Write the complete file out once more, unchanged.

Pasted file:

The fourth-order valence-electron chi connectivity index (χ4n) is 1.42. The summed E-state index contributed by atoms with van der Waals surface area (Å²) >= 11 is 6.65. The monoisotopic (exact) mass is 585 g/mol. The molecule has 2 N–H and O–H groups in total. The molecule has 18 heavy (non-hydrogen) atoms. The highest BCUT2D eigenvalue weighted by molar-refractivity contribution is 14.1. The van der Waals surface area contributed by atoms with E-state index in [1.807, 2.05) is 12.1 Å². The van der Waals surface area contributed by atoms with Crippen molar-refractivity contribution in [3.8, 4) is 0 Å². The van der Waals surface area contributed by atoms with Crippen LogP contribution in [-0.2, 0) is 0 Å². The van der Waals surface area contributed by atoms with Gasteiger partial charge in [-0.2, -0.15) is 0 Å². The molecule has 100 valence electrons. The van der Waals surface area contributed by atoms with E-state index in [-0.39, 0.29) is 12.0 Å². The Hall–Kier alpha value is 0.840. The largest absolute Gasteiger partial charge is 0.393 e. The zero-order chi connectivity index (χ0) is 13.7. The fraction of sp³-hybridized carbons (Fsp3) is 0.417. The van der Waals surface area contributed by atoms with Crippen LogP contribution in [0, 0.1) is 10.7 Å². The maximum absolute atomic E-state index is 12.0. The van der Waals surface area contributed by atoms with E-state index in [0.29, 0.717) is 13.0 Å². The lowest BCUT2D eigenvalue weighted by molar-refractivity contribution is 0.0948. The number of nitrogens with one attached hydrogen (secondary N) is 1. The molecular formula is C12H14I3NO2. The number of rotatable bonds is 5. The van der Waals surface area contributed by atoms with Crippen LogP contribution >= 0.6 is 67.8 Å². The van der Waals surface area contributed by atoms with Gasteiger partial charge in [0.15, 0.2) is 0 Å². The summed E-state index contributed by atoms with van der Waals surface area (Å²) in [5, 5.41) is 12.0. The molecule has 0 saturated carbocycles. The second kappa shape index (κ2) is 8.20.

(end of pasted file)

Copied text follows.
The fourth-order valence-electron chi connectivity index (χ4n) is 1.42. The summed E-state index contributed by atoms with van der Waals surface area (Å²) >= 11 is 6.65. The monoisotopic (exact) mass is 585 g/mol. The molecule has 2 N–H and O–H groups in total. The molecule has 18 heavy (non-hydrogen) atoms. The highest BCUT2D eigenvalue weighted by molar-refractivity contribution is 14.1. The van der Waals surface area contributed by atoms with E-state index in [1.807, 2.05) is 12.1 Å². The van der Waals surface area contributed by atoms with Crippen molar-refractivity contribution in [3.8, 4) is 0 Å². The van der Waals surface area contributed by atoms with Crippen LogP contribution in [-0.2, 0) is 0 Å². The van der Waals surface area contributed by atoms with Gasteiger partial charge in [-0.2, -0.15) is 0 Å². The molecule has 100 valence electrons. The van der Waals surface area contributed by atoms with E-state index in [-0.39, 0.29) is 12.0 Å². The Hall–Kier alpha value is 0.840. The largest absolute Gasteiger partial charge is 0.393 e. The zero-order chi connectivity index (χ0) is 13.7. The fraction of sp³-hybridized carbons (Fsp3) is 0.417. The van der Waals surface area contributed by atoms with Crippen LogP contribution in [0, 0.1) is 10.7 Å². The maximum absolute atomic E-state index is 12.0. The van der Waals surface area contributed by atoms with E-state index in [0.29, 0.717) is 13.0 Å². The lowest BCUT2D eigenvalue weighted by molar-refractivity contribution is 0.0948. The number of nitrogens with one attached hydrogen (secondary N) is 1. The molecular formula is C12H14I3NO2. The number of rotatable bonds is 5. The van der Waals surface area contributed by atoms with Crippen LogP contribution >= 0.6 is 67.8 Å². The van der Waals surface area contributed by atoms with Gasteiger partial charge in [0.15, 0.2) is 0 Å². The summed E-state index contributed by atoms with van der Waals surface area (Å²) in [5, 5.41) is 12.0. The molecule has 0 saturated carbocycles. The second kappa shape index (κ2) is 8.20.